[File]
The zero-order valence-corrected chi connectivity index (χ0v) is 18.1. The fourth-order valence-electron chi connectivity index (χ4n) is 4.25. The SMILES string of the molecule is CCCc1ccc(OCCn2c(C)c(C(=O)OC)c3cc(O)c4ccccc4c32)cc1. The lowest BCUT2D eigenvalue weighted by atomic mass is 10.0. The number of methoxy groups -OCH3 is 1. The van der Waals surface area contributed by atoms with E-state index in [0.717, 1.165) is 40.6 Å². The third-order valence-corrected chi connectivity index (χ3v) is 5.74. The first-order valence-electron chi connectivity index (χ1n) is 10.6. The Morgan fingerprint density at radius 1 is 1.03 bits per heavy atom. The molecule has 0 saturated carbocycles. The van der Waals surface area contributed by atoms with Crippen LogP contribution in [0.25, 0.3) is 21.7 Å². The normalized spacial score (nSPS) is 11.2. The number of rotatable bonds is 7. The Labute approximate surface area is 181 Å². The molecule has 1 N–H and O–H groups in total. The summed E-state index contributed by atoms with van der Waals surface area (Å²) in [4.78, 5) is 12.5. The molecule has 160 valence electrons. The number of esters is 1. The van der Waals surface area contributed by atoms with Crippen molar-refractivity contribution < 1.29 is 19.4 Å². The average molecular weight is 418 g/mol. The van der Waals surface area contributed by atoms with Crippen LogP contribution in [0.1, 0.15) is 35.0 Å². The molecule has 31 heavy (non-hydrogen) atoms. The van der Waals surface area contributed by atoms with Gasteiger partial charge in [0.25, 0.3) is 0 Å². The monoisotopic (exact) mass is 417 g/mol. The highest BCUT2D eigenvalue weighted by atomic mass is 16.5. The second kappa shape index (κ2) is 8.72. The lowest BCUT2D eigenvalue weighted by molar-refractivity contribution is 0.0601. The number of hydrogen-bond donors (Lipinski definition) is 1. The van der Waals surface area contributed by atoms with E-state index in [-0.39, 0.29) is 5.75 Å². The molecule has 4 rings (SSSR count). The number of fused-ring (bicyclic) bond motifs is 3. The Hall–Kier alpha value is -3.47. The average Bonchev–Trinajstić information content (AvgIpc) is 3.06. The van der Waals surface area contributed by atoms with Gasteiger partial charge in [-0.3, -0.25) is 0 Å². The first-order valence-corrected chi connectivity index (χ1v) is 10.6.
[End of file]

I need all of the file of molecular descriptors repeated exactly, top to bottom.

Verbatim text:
The zero-order valence-corrected chi connectivity index (χ0v) is 18.1. The fourth-order valence-electron chi connectivity index (χ4n) is 4.25. The SMILES string of the molecule is CCCc1ccc(OCCn2c(C)c(C(=O)OC)c3cc(O)c4ccccc4c32)cc1. The lowest BCUT2D eigenvalue weighted by atomic mass is 10.0. The number of methoxy groups -OCH3 is 1. The van der Waals surface area contributed by atoms with E-state index in [0.717, 1.165) is 40.6 Å². The third-order valence-corrected chi connectivity index (χ3v) is 5.74. The first-order valence-electron chi connectivity index (χ1n) is 10.6. The Morgan fingerprint density at radius 1 is 1.03 bits per heavy atom. The molecule has 0 saturated carbocycles. The van der Waals surface area contributed by atoms with Crippen LogP contribution in [0.25, 0.3) is 21.7 Å². The normalized spacial score (nSPS) is 11.2. The number of rotatable bonds is 7. The Labute approximate surface area is 181 Å². The molecule has 1 N–H and O–H groups in total. The summed E-state index contributed by atoms with van der Waals surface area (Å²) in [4.78, 5) is 12.5. The molecule has 160 valence electrons. The number of esters is 1. The van der Waals surface area contributed by atoms with Crippen molar-refractivity contribution < 1.29 is 19.4 Å². The average molecular weight is 418 g/mol. The van der Waals surface area contributed by atoms with Crippen LogP contribution in [0.1, 0.15) is 35.0 Å². The molecule has 31 heavy (non-hydrogen) atoms. The van der Waals surface area contributed by atoms with Gasteiger partial charge in [0.25, 0.3) is 0 Å². The monoisotopic (exact) mass is 417 g/mol. The highest BCUT2D eigenvalue weighted by atomic mass is 16.5. The second kappa shape index (κ2) is 8.72. The lowest BCUT2D eigenvalue weighted by molar-refractivity contribution is 0.0601. The number of hydrogen-bond donors (Lipinski definition) is 1. The van der Waals surface area contributed by atoms with E-state index in [-0.39, 0.29) is 5.75 Å². The molecule has 4 rings (SSSR count). The number of fused-ring (bicyclic) bond motifs is 3. The Hall–Kier alpha value is -3.47. The average Bonchev–Trinajstić information content (AvgIpc) is 3.06. The van der Waals surface area contributed by atoms with Gasteiger partial charge in [-0.3, -0.25) is 0 Å². The first-order valence-corrected chi connectivity index (χ1v) is 10.6.